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Difference Between FDI and FII

India’s economic prowess has surged in recent decades, fuelled by investments from both domestic and foreign entities. As global nations acknowledge India’s economic standing and growth potential, their interest in investing in the country grows. 

Foreign Direct Investments (FDI) and Foreign Institutional Investments (FII) are popular investment methods in India. Dive deep into the blog to learn the disparities between FDI and FII.

What is FDI?

FDI, or Foreign Direct Investment, refers to investing in a foreign country. It involves direct capital inflows from one country to another and is considered a catalyst for economic growth. Eligible FDI investors, according to the Reserve Bank of India, include individuals residing outside India, foreign corporations, and institutions. They can invest in unlisted Indian companies or hold 10% or more of the post-issue paid-up equity capital of listed Indian companies on a fully diluted basis.  

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What is FII?

Foreign Institutional Investments (FII) pertain to investments that can be done collectively in foreign assets. Institutional investors, like mutual funds, hedge funds, banks, and insurance providers, fall under this category. To invest, FIIs must register with the securities exchange board of the respective country. The presence of FIIs significantly impacts a nation’s economy. When foreign businesses invest in or divest from securities, it influences market trends. This causes an upward swing when investments are made and vice versa when withdrawals occur. 

What are the key differences between FDI and FII?

FDI and FII exhibit significant differences in their nature and impact:

1. Foreign Direct Investment (FDI) refers to investments made by companies in foreign entities. Foreign Institutional Investment (FII) involves institutional investors investing in a country’s financial market.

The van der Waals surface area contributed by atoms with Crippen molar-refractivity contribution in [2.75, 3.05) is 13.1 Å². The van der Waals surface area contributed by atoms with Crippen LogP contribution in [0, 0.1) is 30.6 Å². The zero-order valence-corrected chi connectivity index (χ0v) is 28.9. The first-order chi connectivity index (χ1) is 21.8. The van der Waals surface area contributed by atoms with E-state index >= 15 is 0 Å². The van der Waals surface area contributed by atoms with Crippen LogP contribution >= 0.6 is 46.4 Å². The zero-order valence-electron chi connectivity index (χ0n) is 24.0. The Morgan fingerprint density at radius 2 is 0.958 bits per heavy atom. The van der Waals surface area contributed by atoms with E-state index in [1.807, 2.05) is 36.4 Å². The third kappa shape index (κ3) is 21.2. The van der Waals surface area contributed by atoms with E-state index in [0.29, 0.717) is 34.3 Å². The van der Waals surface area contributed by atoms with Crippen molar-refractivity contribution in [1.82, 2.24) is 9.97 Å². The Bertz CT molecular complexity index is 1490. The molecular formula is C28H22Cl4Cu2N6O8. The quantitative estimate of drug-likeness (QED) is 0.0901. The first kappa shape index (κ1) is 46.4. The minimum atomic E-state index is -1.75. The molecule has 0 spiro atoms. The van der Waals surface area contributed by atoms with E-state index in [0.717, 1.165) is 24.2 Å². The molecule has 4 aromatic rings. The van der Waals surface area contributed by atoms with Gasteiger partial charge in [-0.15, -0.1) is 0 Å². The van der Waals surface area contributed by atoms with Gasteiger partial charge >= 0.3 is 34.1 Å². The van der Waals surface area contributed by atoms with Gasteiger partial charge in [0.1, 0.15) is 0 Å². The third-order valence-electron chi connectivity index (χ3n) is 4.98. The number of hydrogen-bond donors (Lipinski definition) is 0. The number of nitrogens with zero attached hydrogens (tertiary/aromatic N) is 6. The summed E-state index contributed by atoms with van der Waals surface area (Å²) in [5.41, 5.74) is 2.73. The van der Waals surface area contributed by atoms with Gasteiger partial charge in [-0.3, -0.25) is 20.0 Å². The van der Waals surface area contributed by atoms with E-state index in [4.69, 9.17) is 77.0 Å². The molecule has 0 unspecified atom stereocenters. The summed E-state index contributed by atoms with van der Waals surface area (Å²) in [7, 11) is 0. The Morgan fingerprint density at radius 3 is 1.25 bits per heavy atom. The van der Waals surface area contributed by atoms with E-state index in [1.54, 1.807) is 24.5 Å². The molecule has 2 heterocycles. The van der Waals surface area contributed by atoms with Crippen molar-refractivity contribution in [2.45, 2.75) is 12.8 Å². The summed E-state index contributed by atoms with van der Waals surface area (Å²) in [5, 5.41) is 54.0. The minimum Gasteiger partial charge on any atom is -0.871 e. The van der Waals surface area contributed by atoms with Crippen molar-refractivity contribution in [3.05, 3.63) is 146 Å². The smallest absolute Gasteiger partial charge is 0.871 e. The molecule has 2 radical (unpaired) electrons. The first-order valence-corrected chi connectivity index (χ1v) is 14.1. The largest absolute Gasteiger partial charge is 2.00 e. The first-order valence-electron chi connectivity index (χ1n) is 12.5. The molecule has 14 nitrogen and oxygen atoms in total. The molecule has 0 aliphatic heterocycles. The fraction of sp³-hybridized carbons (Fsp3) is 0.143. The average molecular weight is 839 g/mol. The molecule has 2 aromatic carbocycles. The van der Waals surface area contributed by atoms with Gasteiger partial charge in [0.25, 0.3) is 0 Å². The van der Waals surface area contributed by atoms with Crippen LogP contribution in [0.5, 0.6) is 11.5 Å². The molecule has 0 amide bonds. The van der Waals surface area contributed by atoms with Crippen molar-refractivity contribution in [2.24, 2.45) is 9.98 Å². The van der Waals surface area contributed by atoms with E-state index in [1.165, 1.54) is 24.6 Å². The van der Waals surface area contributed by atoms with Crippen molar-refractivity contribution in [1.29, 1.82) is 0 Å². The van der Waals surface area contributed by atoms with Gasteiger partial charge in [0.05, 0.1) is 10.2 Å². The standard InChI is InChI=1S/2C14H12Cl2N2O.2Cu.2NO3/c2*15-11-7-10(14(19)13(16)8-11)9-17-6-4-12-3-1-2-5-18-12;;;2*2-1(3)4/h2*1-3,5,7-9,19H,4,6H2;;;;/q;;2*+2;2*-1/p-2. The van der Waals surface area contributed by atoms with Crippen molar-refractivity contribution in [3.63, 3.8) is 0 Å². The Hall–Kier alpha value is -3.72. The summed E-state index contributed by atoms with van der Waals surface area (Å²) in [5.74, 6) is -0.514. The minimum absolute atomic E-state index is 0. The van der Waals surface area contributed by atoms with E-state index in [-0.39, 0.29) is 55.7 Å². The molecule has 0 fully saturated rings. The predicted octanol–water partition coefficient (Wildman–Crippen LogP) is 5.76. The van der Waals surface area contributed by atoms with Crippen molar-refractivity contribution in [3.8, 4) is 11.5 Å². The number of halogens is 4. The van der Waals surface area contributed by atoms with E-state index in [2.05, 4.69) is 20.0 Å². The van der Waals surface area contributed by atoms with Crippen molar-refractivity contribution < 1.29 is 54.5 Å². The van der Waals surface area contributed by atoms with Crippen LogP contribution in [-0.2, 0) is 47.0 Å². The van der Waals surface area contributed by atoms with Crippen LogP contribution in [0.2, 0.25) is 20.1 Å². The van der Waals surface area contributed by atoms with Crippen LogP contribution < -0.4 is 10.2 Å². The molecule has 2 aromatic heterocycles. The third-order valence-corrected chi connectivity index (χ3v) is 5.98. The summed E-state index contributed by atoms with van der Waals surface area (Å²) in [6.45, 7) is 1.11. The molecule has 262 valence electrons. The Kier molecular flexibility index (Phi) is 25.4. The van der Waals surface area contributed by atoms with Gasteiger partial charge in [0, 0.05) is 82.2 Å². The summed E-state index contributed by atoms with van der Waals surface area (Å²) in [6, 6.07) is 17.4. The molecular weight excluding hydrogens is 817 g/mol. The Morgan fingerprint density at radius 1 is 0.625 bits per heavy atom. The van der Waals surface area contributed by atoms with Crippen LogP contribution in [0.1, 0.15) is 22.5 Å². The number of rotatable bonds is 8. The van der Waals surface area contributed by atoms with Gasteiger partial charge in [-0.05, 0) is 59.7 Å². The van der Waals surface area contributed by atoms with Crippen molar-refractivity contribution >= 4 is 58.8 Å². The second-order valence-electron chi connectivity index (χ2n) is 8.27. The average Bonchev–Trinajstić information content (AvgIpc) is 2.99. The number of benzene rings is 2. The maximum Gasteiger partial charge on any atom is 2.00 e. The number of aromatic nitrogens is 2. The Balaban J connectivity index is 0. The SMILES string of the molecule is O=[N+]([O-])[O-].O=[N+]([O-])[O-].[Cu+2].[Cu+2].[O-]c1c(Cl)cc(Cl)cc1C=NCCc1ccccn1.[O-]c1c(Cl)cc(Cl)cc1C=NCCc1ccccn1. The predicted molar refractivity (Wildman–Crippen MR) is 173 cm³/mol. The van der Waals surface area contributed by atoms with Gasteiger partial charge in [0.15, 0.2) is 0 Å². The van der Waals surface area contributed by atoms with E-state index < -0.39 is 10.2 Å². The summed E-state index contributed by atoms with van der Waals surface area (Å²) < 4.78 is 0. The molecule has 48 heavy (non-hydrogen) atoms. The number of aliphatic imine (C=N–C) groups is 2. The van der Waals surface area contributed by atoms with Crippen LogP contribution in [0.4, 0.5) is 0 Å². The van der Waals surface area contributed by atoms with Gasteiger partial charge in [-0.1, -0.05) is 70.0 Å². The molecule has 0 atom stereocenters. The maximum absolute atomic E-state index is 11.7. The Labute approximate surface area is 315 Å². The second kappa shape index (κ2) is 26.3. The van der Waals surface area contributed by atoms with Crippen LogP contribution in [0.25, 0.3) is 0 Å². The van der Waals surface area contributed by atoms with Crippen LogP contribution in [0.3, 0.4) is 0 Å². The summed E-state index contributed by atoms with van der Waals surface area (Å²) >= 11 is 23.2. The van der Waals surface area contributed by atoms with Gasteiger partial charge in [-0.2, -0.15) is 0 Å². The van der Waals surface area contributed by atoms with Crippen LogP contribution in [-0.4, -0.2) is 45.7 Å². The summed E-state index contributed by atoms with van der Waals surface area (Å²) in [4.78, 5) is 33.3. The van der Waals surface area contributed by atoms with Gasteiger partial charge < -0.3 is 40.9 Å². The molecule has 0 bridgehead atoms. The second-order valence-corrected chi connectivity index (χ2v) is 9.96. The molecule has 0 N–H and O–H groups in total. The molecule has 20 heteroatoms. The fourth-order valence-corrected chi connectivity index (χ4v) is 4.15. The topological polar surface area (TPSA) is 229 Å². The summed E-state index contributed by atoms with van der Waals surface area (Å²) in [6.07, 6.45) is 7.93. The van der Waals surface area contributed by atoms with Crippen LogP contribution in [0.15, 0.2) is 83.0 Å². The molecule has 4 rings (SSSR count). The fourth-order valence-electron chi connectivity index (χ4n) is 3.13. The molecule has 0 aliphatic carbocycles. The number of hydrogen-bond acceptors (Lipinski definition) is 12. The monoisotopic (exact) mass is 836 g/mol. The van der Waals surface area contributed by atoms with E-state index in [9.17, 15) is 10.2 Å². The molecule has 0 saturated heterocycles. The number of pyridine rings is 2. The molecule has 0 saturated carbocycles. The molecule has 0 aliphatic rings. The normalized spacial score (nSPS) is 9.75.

2. Foreign Direct Investment (FDI) injects long-term capital into the company receiving the investment. Foreign Institutional Investment (FII) can bring both short-term and long-term capital to the host country.

3. FDI contributes to job creation, overall economic growth in the investee country, and infrastructural development, unlike FII. 

4. FDI targets specific companies, whereas FII does not have such targeted investments. 

5. FII allows for easy entry and exit into the stock market, thereby facilitating quick gains. Conversely, FDI involves more complex entry and exit processes. 

6. FDI entails the transfer of funds, resources, technology, strategies, and know-how, while FII primarily involves the transfer of funds. 

7. FDI enhances a country’s productivity, while FII primarily increases its capital. 

8. FDI allows for management control in the invested company, while FII does not provide such control. 


While both have pros and cons, FDI is generally regarded as superior to FII. FDI not only brings capital but also contributes to improved management, governance, technology transfer, and job creation. 


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